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This Day in My History


Many are stubborn in pursuit of the path they have chosen, few in pursuit of the goal.

~ Friedrich Nietzsche

Yesterday's Entries

2000: Must the Show Go On? 
 Butt Weary
2002:  "Follow Miss Baggy Butt"
2003:  Plateaus


A Walk in the Woods
Bill Bryson


Democratic Convention

Buy my stuff at Lulu!



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No, no, no, no--I am not going into that thing, no matter how soft it is!

Sheila Video 1 ("See Sheila Run")
Sheila Video 2 ("Meet Barkley")
Sheila Video 3 ("Play time")




30 July 2004

When an irresistible force such as you
Meets an old immovable object like me
You can bet as sure as you live
Something’s gotta give
Something’s gotta give
Something’s gotta give

I’m singing the old Johnny Mercer tune these days.

Crate training is not going swimmingly.

When the crate arrived, Sheila became very suspicious. But I started feeding her in it. Previous to my getting serious about this training jazz, the dogs had a self-feeder, where they could eat throughout the day whenever they were hungry. But now thing were different. If I’m going to be alpha dog, Sheila has to look to me for her needs.

So we started on a 2-meal a day plan for her and each meal is fed inside the crate. I began adding little bits of canned food to the kibble to make it a little more irresistible and she has taken to eating in the crate very well.

I also started keeping her toys at the back of the crate and she will cautiously enter the crate to get a toy.

She’s starting to get comfortable.

Today was the day to move on to step 2. That, according to reader Joan (not my neighbor Joan) is to begin putting her into the crate for short periods of time. Begin with 5 minutes, she says.

Before I actually got her into the crate with the door closed, I was wishing I’d started this project a few weeks ago. We had cable TV guys running around the back yard and Sheila was going nuts. How lovely it would have been to send her to her crate. But, hindsight is 20/20. I was going to start to do it right.

She wasn’t too happy about going into the crate, but I told her what a wonderful girl she was and gave her a tasty treat through the door. Then I left her alone. By 4 minutes she was trying to remove the door, so I decided to leave her for another minute--to 6 minutes, because I didn’t want her getting the notion that if she made enough noise, I’d let her out.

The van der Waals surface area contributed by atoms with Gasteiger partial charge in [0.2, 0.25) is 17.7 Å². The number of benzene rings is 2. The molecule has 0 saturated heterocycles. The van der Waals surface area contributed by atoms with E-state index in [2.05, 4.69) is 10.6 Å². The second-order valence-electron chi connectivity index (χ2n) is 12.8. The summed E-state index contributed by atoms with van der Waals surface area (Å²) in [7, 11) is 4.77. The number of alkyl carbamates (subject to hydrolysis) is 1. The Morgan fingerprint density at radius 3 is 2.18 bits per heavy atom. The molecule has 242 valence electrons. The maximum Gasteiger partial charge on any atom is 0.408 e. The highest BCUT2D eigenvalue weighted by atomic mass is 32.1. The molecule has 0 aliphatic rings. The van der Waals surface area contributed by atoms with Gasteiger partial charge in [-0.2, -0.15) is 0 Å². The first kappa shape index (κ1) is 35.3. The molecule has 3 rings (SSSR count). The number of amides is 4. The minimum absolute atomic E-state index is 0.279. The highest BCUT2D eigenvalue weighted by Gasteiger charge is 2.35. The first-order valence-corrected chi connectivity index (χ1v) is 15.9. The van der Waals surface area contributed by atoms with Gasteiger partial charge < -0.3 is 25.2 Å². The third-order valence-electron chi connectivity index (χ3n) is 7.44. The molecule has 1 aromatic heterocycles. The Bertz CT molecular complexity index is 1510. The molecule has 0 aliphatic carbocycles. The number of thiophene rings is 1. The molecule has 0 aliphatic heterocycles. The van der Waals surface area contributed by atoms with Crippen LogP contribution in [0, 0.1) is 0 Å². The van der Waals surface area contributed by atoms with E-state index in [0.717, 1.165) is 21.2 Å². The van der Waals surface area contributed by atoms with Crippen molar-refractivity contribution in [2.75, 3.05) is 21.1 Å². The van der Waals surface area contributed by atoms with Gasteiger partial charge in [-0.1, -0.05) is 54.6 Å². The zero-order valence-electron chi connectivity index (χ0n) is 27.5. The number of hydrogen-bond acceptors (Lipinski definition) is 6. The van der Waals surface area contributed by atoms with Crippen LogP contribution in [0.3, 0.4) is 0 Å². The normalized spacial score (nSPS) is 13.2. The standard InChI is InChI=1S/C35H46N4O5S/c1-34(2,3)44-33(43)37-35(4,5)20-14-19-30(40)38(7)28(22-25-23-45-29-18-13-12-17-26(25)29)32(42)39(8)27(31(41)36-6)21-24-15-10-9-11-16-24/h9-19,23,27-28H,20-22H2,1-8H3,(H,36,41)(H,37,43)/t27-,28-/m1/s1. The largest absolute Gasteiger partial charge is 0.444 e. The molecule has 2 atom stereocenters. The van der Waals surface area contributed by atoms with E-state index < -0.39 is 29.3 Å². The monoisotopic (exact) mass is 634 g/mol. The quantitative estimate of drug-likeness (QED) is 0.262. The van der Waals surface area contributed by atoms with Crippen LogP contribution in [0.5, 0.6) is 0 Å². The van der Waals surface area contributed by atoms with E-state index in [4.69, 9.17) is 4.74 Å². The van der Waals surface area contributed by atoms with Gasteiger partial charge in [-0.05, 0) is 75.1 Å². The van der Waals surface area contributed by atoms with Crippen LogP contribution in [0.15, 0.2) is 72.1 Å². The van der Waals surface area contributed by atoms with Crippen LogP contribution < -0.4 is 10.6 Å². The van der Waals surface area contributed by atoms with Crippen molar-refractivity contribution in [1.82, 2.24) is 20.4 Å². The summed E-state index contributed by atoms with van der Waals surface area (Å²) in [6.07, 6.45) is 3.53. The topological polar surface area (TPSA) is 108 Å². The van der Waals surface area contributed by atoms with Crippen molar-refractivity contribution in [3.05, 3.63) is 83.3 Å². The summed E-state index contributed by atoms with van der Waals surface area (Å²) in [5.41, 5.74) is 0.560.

At 6 minutes, I let her out, told her she was wonderful, let her out into the back yard (the workers had gone by then) and then we went back to business as usual.

In the afternoon, I was going to go for another 5 minute session.

Sheila decided I was not.

There was absolutely no way that she would budge, be pushed, or anything else. And, as the point of this is to make her LIKE being in the crate, to consider it her special place, I didn’t want to force her painfully.

I gave up and came in to my computer to write to Joan and also to my editor, who had said to me this very morning, "I have two words for you: ‘crate training.’"

The score now stands at Bev: 1, Sheila: 1.

Joan responded first and she suggested I remove the top portion of the crate, put in bedding, and let her use it as a bed. So I took off the heavy top that I’d so painstakingly assembled after bringing it home from the pet store.

I gave her a blanket and a rug and put her toys in there.

She is sleeping on the hard floor under my feet.

The note came from my editor telling me that the bed idea is good, but not to let it go on too long because the point is to make her like being enclosed.

Obviously this, like everything else with the Solid Gold Dog, is going to take a bit longer than anticipated.

If I can get her to like this, she might easily go in. This morning we went to the new dog park. When we got across the grassy field from the park, there wasn’t a soul around, so I just let her off leash. She had the entire park to run around in, but she ran straight to the gate into the dog park--because she’s figured out that if she’s in there, in the enclosed park, dogs will magically appear for her to play with. And they did.

They say you can’t teach an old dog new tricks. Well, at 18 months, Sheila is still a new dog--I’m the old dog and I’m determined that I will learn the new tricks necessary to make this the dog that I really want, a dog that actually does what I say.

Unfortunately, I give up more easily than she does.

Never dreamed I'd ever get so much e-mail on dog humping behavior!   Thanks to Kate for sending me to the definitive web site!

My Favorite Web Site today..

I don't know how interesting it is to anybody else, but I love these photos of the stairs of San Francisco--I knew so many of these hidden away staircases when I was growing up in The City and it's a great trip down Memory Lane to see them like this.  One set of stairs is missing, those of Macondray Lane, made famous as the mythical "Barbary Place" in Armistead Maupin's Tales of the City.



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(photo by Peggy)

When I take Sheila down to the barren dog parks here,
I really miss the morning romps with Keno and Chippa
Through the bush, with the birds singing in the gum trees.

For more photos, please visit My Fotolog and My FoodLog

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